Mattheus Smallegange

Mattheus Smallegange (Goes, baptized December 29, 1624 - Goes, January 5, 1710) was a Dutch historian,[1] lawyer,[2] genealogist and translator.[1]

Picture from the Smalleganges Sinne

He studied law in Utrecht (1638 - 1647). However, he probably didn't graduate.[3][4]

In 1651 he traveled through France to further develop his skills in the French and Italian language. After his return, he established himself as commissioner of the militia in Goes.[5] Around 1660 he lived in Amsterdam and began to publish. After publishing his Sinnebeeld in honor of Wilhem the III ( 1665 ) he was expelled from the city for a year.

After that time he is found again in Goes, and is also mentioned in Middelburg. In 1682 he started writing his best-known work: Nieuwe Cronyk Van Zeeland, an extensive (almost 800-page long) illustrated description of Zeeland.[5] The Cronyk was finished in 1696, but only appeared in 1700. The years of delay were caused by disagreements between the Zeeland cities and the States of Zeeland - the regional government.[5]

The work is a continuation and summary of the chronicles of Jacobus Eyndius (Chronici Zelandiae) and Johan Reygersberg (Dye Chronijck van Zeelandt). Much (sometimes verbatim) was also taken from the work of Boxhorn and Vredius (Olivier de Wree).[5] Whenever he could, Smallegange copied parts of the old chronicles.[5]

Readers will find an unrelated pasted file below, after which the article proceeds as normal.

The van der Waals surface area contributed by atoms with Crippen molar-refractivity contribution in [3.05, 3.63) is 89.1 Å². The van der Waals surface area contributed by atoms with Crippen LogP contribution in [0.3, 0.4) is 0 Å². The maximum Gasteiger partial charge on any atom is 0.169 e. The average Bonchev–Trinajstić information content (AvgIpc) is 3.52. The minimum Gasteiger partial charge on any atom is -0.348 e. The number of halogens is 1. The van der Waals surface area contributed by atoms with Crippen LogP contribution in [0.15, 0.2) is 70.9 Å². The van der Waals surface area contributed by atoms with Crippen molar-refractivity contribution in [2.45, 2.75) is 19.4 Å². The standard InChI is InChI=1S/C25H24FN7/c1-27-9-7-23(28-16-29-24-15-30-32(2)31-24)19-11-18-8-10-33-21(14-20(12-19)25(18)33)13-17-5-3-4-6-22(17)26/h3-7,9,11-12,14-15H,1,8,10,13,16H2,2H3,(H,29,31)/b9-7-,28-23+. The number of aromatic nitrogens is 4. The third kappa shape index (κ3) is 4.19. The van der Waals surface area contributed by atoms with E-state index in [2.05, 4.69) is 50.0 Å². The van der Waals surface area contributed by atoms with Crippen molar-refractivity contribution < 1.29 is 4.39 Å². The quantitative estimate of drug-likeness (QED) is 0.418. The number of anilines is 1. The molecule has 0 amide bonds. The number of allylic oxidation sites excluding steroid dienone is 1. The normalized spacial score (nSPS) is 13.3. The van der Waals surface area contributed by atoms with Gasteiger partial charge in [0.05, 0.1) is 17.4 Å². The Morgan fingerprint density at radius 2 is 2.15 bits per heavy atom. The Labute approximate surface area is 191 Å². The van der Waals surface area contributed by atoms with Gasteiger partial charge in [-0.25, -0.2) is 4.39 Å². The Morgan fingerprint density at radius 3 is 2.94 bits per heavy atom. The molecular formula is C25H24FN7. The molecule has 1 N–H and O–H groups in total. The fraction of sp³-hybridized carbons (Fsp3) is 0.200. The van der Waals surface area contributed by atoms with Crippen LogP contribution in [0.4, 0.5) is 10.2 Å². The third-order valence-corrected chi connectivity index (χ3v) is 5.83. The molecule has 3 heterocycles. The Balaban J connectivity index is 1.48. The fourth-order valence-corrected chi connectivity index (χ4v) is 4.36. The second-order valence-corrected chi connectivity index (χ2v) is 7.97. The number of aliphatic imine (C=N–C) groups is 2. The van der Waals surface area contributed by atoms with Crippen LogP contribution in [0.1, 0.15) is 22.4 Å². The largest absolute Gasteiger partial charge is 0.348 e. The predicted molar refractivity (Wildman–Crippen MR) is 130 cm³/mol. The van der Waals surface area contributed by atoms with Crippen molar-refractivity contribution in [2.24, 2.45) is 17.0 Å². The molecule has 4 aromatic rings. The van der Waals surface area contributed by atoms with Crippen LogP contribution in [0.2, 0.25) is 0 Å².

Smallegange's Cronyk was published when the publishing profession in Middelburg, which had been flourishing in the early 17th-century,[5] was already on in decline. Nevertheless, his book is still an interesting work for the province. A second part was foreseen, but never materialized. Smallegange summarized this in a short Besluyt, which appeared in 1704. He did write other works, including a number of genealogies[2][5] and translations.[5][1]

Smallegange was a passionate researcher and collector of historical details, which cost him a lot of time, effort and money. The collection of material for his masterpiece, the Cronyk, was financed by the State.[5] He died, unmarried,[5] in a rented room in Goes.[5]


  • S. de Wind; Something about Matthew Smallegange and his chronicle of Zeeland. From: Nehallenia, part 1 P. 35-74 (1849)
  • PJ Verkruijsse ; Noise around a seventeenth-century sickbed: or, the four versions of Mattheus Smalleganges sinnebeeld compared to each other (Amsterdam) (1967)
  • PJ Verkruijsse; Mattheus Smallegange (1624-1710) and his cronyk van Zeeland; Interbook International (Schiedam) (1977)
  • PJ Verkruijsse; Mattheus Smallegange (1624-1710): Zeeland historian, genealogist and translator. Descriptive personal bibliography (1983)


  1. ^ a b c Hendrik J. Horn (2000). The Golden Age Revisited: Arnold Houbraken and a tale of two books. Davaco. p. 39.
  2. ^ a b Liesbeth Geevers; Mirella Marini (2007). Dynastic Identity in Early Modern Europe. Taylor & Francis. p. 206.{{cite book}}: CS1 maint: uses authors parameter (link)
  3. ^ de Wind 1849.
  4. ^ Verkuijsse 1967.
  5. ^ a b c d e f g h i j k Editorial office Zeeuwse Ankers. "Cronyk van Zeeland". Retrieved 1 June 2020.

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